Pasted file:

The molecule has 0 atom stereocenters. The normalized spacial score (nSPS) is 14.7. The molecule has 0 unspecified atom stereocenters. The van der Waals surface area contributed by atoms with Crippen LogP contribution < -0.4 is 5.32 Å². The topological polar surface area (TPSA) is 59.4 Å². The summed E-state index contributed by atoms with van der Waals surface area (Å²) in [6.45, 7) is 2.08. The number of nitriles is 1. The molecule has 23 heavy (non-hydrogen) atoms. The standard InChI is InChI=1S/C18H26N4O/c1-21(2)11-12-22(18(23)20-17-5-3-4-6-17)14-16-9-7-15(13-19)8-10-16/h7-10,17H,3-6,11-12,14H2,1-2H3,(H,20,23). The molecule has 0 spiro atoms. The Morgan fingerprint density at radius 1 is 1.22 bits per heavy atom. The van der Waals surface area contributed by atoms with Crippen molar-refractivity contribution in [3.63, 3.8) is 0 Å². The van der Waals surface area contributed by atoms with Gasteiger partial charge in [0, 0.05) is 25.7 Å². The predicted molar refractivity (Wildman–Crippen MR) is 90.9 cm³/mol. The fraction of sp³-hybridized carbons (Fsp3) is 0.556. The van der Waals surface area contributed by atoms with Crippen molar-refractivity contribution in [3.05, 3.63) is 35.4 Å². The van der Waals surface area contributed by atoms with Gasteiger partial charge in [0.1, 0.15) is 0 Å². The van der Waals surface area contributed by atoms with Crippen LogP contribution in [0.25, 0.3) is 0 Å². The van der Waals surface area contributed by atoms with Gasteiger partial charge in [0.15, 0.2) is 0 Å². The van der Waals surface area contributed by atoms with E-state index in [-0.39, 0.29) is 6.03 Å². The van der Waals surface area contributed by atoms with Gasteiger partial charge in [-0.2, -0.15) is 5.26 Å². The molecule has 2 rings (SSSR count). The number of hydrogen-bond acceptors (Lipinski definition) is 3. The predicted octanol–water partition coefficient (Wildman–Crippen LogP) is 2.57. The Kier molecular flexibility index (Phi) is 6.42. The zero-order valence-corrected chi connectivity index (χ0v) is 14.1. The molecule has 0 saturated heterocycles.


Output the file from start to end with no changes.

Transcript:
The molecule has 0 atom stereocenters. The normalized spacial score (nSPS) is 14.7. The molecule has 0 unspecified atom stereocenters. The van der Waals surface area contributed by atoms with Crippen LogP contribution < -0.4 is 5.32 Å². The topological polar surface area (TPSA) is 59.4 Å². The summed E-state index contributed by atoms with van der Waals surface area (Å²) in [6.45, 7) is 2.08. The number of nitriles is 1. The molecule has 23 heavy (non-hydrogen) atoms. The standard InChI is InChI=1S/C18H26N4O/c1-21(2)11-12-22(18(23)20-17-5-3-4-6-17)14-16-9-7-15(13-19)8-10-16/h7-10,17H,3-6,11-12,14H2,1-2H3,(H,20,23). The molecule has 0 spiro atoms. The Morgan fingerprint density at radius 1 is 1.22 bits per heavy atom. The van der Waals surface area contributed by atoms with Crippen molar-refractivity contribution in [3.63, 3.8) is 0 Å². The van der Waals surface area contributed by atoms with Gasteiger partial charge in [0, 0.05) is 25.7 Å². The predicted molar refractivity (Wildman–Crippen MR) is 90.9 cm³/mol. The fraction of sp³-hybridized carbons (Fsp3) is 0.556. The van der Waals surface area contributed by atoms with Crippen molar-refractivity contribution in [3.05, 3.63) is 35.4 Å². The van der Waals surface area contributed by atoms with Gasteiger partial charge in [0.1, 0.15) is 0 Å². The van der Waals surface area contributed by atoms with Crippen LogP contribution in [0.25, 0.3) is 0 Å². The van der Waals surface area contributed by atoms with Gasteiger partial charge in [0.15, 0.2) is 0 Å². The van der Waals surface area contributed by atoms with E-state index in [-0.39, 0.29) is 6.03 Å². The van der Waals surface area contributed by atoms with Gasteiger partial charge in [-0.2, -0.15) is 5.26 Å². The molecule has 2 rings (SSSR count). The number of hydrogen-bond acceptors (Lipinski definition) is 3. The predicted octanol–water partition coefficient (Wildman–Crippen LogP) is 2.57. The Kier molecular flexibility index (Phi) is 6.42. The zero-order valence-corrected chi connectivity index (χ0v) is 14.1. The molecule has 0 saturated heterocycles.